Junior Ganymede
We endeavor to give satisfaction

Why Boys Need Men Teachers

June 23rd, 2009 by G.

One of the most malign of modern trends is the disappearance of men from the ranks of public school teachers and the decline in the number of woman teachers who wield a ruler. I got a testimony of this recently.

Picture in your mind a car full of sullen and apathetic young men and two listless male leaders, driving on a dark freeway in the open spaces of New Mexico, coming back from a church youth swimming party. Also in the car, the wife of one of the listless male leaders. “How did you like the swimming?” Silence. “It was fine.” Silence. “The water was cold.” More silence.

One of the boys pipes up. “Hey, I want to build a corn maze with no way out.” “And a waterslide,” another boy says. Cool, I think, automatically. We start chattering. The silence is over. By the end of the drive we’ve designed a multi-story facility complete with dumb waiters, zip lines, inflatable walls, laser tag guns, and gymnastics quality trampolines. At the suggestion of the other male leader present, it also includes gimbals, and pistons to raise and lower sections of the floor. “I really liked this swimming party,” one of the boys said, “we should do it again.” The wife looks out the window, pained, determined to be tolerant.

Comments (12)
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June 23rd, 2009 07:25:30
12 comments

John Mansfield
June 23, 2009

So true. As a student, I had two elementary school principals, one jr. high principal, and two high school principals. All men. My children altogether have had four elementary school principals and two middle school principals. All women. Of note also, my principal for second through fifth grade had also been my mother’s principal, and her teacher for fifth and sixth grade. It’s a while since school principals have been their schools principal teachers.


Vader
June 23, 2009

Any woman will tell you that men just don’t understand.

What women fail to see, perhaps because their men are less voluble and articulate complainers, is that women just don’t understand, either.

The difference seems to be that men don’t expect women to understand, while for some reason women do expect men to understand. Thus ariseth the modern feminist meme that men are bums who don’t care.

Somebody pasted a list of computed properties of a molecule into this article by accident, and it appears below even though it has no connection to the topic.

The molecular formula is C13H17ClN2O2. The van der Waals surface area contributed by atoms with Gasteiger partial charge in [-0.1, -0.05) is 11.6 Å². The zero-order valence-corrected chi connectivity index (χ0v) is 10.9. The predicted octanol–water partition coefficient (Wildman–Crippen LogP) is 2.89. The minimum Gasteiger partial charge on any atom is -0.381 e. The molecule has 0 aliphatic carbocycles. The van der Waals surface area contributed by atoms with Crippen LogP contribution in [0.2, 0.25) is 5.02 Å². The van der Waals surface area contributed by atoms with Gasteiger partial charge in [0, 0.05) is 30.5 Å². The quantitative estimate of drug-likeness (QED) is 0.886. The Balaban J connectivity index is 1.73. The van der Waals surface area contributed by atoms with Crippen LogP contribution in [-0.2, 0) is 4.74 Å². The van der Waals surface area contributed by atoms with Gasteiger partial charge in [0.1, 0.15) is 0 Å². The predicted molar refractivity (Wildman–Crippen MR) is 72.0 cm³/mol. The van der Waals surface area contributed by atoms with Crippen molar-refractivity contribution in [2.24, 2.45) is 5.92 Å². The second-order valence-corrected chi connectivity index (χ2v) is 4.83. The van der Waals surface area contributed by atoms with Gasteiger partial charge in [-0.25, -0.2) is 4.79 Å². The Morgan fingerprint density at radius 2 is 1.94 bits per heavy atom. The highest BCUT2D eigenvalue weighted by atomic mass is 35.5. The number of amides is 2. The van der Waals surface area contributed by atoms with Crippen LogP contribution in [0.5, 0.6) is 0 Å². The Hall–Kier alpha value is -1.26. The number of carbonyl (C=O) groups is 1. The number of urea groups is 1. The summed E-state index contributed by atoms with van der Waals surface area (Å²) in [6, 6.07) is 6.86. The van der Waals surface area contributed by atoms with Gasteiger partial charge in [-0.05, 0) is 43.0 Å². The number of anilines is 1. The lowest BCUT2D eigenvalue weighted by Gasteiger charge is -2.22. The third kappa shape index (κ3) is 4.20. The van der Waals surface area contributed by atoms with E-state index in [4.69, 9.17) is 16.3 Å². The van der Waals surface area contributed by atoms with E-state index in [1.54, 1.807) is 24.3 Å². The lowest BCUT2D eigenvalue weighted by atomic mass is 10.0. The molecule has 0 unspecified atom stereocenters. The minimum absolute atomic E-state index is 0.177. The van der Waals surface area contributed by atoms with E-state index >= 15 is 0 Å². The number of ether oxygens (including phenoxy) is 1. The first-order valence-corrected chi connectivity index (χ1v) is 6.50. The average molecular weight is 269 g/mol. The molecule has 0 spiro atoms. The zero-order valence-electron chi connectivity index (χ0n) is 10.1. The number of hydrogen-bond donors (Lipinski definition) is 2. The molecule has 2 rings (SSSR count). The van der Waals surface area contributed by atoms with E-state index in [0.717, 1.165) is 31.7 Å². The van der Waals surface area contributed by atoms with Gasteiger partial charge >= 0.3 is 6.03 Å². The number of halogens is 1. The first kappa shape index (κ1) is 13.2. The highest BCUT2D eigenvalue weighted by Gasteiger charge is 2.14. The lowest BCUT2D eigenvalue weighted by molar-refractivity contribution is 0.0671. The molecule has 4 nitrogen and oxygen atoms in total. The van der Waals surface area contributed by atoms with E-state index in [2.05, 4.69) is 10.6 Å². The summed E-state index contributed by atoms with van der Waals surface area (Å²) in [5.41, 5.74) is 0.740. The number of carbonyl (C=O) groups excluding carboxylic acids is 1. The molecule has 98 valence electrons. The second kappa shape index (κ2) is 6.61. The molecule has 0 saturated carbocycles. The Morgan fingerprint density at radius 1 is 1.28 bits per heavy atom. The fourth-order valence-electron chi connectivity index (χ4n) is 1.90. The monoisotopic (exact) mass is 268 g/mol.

I’ve yet to meet the man who wasn’t, somewhere in the deep recesses of his immortal soul, a pyromaniac. I’ve yet to meet the woman who was.

[…] Comment at the Junior Ganymede. […]


Tim
June 23, 2009

It’s a shame that there aren’t more men teaching in public schools. I would argue that one of the reasons for it is that it’s getting harder and harder to support a family on just a teacher’s salary, and so many men leave the profession or don’t even consider it in the first place. After a few short years of graduate school, I will be making at least 2 or 3 times as much as I made as a public school teacher. A salary that can support a family.
I’d argue another reason is the lack of respect society in general gives to public school teachers. Change this, and more quality male teachers would bother staying in the profession.
Until this happens, the performance of boys in public schools will not increase, and they will not get the role models they so desperately need.


Agellius
June 23, 2009

I heartily agree. My sons had nothing but female teachers in their diocesan Catholic school from grades 1 through 8. They hated school.

Then we switched them to an independent Catholic school founded by parents, in which no less than half the teachers are men. They are much happier.